Based on the press release, it looks like the union doesn't want to give ABF management the breaks they want to get more competitive. You can read the release at teamstersdotorg. It said in part:
"The Teamsters National ABF Negotiating Committee met with ABF this week in Dallas, and the committee is disappointed with the company’s initial economic proposals. The company’s economic proposal seeks significant
reductions in health and welfare and pension benefits as well as deep wage cuts. For example, the company closed the week seeking an across-theboard 6.5 percent wage reduction as well as reductions in both the scope and level of health and welfare coverage available to employees.
In terms of health care, the company is seeking: 1)the elimination of coverage for employees working fewer than 130 hours in a month; 2) employee copays including a $240 per month employee contribution for family coverage; 3) significant increases in out-of-pocket employee costs; and 4) overall reduced benefits.
Likewise, the company’s pension proposal reduces and caps the amount of contributions it would make to most pension funds...."(more)
Not to debate the merits and levels of pay cuts, healthcare changes and retirement benefits, the union also knows ABFS cannot be profitable with the current labor cost structure. The market is pricing this indecision into the current share price. When we have a resolution, hopefully by the end of this month (one week), institutions will re-price the shares higher based on more certainty. My sense is that neither party wants the company to go under, and that there will be some compromise on both sides.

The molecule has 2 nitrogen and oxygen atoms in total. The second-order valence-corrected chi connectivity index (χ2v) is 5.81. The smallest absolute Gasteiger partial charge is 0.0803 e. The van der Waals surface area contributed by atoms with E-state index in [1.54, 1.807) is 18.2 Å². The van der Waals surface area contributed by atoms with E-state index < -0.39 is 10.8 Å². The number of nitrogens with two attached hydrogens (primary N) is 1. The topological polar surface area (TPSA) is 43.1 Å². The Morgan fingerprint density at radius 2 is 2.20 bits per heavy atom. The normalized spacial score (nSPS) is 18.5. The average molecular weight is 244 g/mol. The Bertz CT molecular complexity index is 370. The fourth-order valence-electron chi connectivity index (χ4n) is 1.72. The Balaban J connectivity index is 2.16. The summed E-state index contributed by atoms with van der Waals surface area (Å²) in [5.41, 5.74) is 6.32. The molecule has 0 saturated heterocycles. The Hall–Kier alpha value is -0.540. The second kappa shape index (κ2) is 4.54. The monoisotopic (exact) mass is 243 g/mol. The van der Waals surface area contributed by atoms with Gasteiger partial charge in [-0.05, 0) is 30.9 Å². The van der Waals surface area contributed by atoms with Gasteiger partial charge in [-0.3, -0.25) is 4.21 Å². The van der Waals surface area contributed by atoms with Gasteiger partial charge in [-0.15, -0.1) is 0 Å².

Joe you may have missed the last update. The contract negotiations have been extended again until the end of May. The good news is the market for ABFS stock seems to have accelerated with the union contract news update. I am guessing the market now has a sense of what the company is asking for in concessions and likes it. Since the first of Dec. this stock has been under considerable accumulation. Up verus down volume is roughly a positive 8 million shares or nearly 1/3 of outstanding shares.
When a teamster is sick they know they need to take that nasty tasting medicine so they can get better, but it doesn't mean they will like it. Nobody likes to take wage and benefit reductions. In the non-union private sector, companies have been increasing monthly medical charges for health insurance or eliminating health coverage for years. The monthly fee of $240 per family ABFS is asking for health insurance is quite frankly in line with other companies charges. Many people would line up to get that kind of coverage. Many companies no longer have any kind of pension plan. Without concessions the pension fund will run dry and teamsters will have no pension. In 2010, union management knew ABFS needed concessions and agreed. The rank and file voted it down in a 54% to 46% vote. Union management knows concessions need to be made for a viable long term company to exist. Without concessions, labor will have to be cut drastically for any chance of the company surviving. If a labor strike occurs, the teamsters better line up another job quickly which undoubtedly will be at lower benefits and wages. The freight will go to non-union carriers overnight.